Spaceflight Insider

Gallery: Used CRS-14 Dragon capsule flies atop used Falcon 9 rocket

The Falcon 9 with CRS-14 rises from Space Launch Complex 40. Photo Credit: Michael Howard / SpaceFlight Insider

A Falcon 9 with CRS-14 rises from Space Launch Complex 40. Photo Credit: Michael Howard / SpaceFlight Insider

CAPE CANAVERAL, Fla. — Lifting off from Cape Canaveral Air Force Station’s Space Launch Complex 40, a SpaceX Falcon 9 sent the CRS-14 Dragon capsule on its way toward the International Space Station. 

Liftoff took place at 4:30 p.m. EDT (20:30 GMT) April 2, 2018. Clouds made for dynamic images of the flight and SpaceFlight Insider’s visual team—via remote cameras at the launch pad and individuals stationed at various safe locations several miles away—were able to capture the event.

The two-stage Falcon 9 with the Dragon capsule perched on top was 213 feet (65 meters) tall and 12 feet (3.7 meters) wide. Its nine first stage Merlin 1D engines produced some 1.7 million pounds (7,600 kilonewtons) of thrust at liftoff to send the spacecraft and its 5,836 pounds (2,647 kilograms) of cargo into space.

For this flight, SpaceX utilized a previously-flown first stage, which first flew in August 2017 as part of CRS-12, and a previously-flown Dragon capsule, which first flew during the CRS-8 mission. This is also the second time that both a “flight-proven” first stage and a “flight-proven” Dragon pressure vessel were utilized on a single mission. The first time that occurred was during the CRS-13 flight in December 2017.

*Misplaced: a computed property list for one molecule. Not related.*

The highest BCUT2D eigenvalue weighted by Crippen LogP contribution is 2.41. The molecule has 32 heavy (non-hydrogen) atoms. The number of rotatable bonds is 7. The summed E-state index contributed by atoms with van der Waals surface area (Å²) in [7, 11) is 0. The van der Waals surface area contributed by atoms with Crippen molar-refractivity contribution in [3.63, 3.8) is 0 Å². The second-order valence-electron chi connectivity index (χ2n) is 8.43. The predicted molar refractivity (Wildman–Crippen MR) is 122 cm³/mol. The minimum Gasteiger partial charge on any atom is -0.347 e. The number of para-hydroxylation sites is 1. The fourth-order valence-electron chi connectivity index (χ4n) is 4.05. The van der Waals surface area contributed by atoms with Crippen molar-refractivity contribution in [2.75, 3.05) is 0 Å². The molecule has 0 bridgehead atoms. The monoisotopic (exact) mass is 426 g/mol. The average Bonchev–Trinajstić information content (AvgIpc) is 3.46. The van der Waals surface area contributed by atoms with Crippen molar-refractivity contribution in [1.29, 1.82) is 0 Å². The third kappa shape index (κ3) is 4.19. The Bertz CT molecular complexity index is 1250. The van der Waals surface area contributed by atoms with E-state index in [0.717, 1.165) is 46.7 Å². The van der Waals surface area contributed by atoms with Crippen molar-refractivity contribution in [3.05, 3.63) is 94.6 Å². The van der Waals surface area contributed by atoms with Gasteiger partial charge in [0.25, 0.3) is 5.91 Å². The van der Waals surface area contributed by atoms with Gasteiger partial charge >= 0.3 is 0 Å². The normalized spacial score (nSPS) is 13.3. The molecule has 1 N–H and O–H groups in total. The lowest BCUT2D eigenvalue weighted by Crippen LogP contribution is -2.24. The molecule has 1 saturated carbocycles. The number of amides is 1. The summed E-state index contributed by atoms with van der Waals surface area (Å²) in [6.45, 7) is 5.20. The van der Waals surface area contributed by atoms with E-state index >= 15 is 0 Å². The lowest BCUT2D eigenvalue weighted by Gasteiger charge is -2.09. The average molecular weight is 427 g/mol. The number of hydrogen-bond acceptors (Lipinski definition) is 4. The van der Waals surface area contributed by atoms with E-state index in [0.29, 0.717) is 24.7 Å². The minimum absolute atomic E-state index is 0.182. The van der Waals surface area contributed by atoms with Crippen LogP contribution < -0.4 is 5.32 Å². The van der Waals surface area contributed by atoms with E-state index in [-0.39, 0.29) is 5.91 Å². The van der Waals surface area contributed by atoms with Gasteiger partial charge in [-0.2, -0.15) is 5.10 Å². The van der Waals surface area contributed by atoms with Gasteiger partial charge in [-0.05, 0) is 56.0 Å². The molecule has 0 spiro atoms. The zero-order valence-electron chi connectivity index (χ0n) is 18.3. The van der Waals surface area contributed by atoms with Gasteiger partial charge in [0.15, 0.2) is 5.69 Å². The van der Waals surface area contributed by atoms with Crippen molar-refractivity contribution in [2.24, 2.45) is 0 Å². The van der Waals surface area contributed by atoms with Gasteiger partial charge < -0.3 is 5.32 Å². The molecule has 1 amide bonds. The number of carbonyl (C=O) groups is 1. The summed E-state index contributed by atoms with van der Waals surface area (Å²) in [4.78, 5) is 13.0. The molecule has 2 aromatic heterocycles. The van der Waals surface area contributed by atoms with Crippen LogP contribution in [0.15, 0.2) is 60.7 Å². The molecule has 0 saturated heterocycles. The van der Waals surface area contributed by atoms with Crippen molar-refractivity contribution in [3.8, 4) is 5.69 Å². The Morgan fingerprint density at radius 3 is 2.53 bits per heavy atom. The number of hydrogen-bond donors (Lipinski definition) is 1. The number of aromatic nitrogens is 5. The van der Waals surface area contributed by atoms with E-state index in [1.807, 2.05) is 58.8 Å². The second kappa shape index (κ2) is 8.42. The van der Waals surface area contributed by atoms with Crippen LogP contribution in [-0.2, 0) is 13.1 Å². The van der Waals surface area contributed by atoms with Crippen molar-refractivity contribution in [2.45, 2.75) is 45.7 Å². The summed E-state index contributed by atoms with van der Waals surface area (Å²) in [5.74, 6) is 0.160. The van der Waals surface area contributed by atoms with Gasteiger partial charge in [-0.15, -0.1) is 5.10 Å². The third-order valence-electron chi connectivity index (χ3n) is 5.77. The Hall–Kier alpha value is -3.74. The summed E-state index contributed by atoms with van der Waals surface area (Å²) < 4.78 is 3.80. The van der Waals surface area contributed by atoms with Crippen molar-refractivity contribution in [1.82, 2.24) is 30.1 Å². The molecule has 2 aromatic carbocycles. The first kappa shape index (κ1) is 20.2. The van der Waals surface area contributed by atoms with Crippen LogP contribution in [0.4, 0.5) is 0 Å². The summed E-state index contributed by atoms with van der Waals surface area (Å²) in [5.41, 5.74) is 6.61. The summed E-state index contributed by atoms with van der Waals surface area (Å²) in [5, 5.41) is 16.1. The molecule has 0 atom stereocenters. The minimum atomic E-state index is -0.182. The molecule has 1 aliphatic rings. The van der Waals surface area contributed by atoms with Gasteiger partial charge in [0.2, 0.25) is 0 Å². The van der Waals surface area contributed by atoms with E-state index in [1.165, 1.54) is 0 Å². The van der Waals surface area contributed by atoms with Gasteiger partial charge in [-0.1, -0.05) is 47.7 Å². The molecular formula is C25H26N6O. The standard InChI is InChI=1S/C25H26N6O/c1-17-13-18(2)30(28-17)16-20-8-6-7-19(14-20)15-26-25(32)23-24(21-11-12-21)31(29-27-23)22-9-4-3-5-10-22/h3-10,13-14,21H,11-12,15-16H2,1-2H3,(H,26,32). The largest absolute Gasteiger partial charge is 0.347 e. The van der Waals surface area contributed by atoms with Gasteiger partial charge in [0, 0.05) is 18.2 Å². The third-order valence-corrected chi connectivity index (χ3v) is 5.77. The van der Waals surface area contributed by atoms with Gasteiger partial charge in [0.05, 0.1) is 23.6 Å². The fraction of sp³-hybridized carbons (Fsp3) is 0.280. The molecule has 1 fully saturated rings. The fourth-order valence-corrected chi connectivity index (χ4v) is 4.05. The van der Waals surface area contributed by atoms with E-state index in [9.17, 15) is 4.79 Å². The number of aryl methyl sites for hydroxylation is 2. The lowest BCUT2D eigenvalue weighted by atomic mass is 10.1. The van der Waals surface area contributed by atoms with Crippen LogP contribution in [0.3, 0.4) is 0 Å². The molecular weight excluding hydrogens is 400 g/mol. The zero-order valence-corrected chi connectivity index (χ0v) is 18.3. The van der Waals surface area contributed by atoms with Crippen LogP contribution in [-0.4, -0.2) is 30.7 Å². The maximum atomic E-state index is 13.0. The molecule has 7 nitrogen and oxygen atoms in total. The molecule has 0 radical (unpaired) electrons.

Currently on at two-day flight to catch up with the ISS, the CRS-14 Dragon is expected to rendezvous with the outpost to be captured by the robotic Canadarm2 around 7 a.m. EDT (11:00 GMT) April 4.

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The following photos were taken by the SpaceFlight Insider visual team.

CRS-14CAPE CANAVERAL, Fla. -- A Space Exploration Technologies' (SpaceX) Cargo Dragon spacecraft was launched atop a "flight proven" Falcon 9 rocket from Cape Canaveral Air Force Station's Space Launch Complex 40 in Florida. The resupply mission got underway at 4:30 p.m. EST and saw some 5,800 lbs of research equipment and supplies sent to the International Space Station. The Canadian Space Agency, Japan Aerospace Exploration Agency and other partners involved in the ISS Project will both be involved with and use the experiments ferried aloft by the CRS-14 Dragon. Photos courtesy: Mike Deep, Mike Howard, Michael McCabe, Ryan Chylinski, Matt Gaetjens, Carleton Bailie


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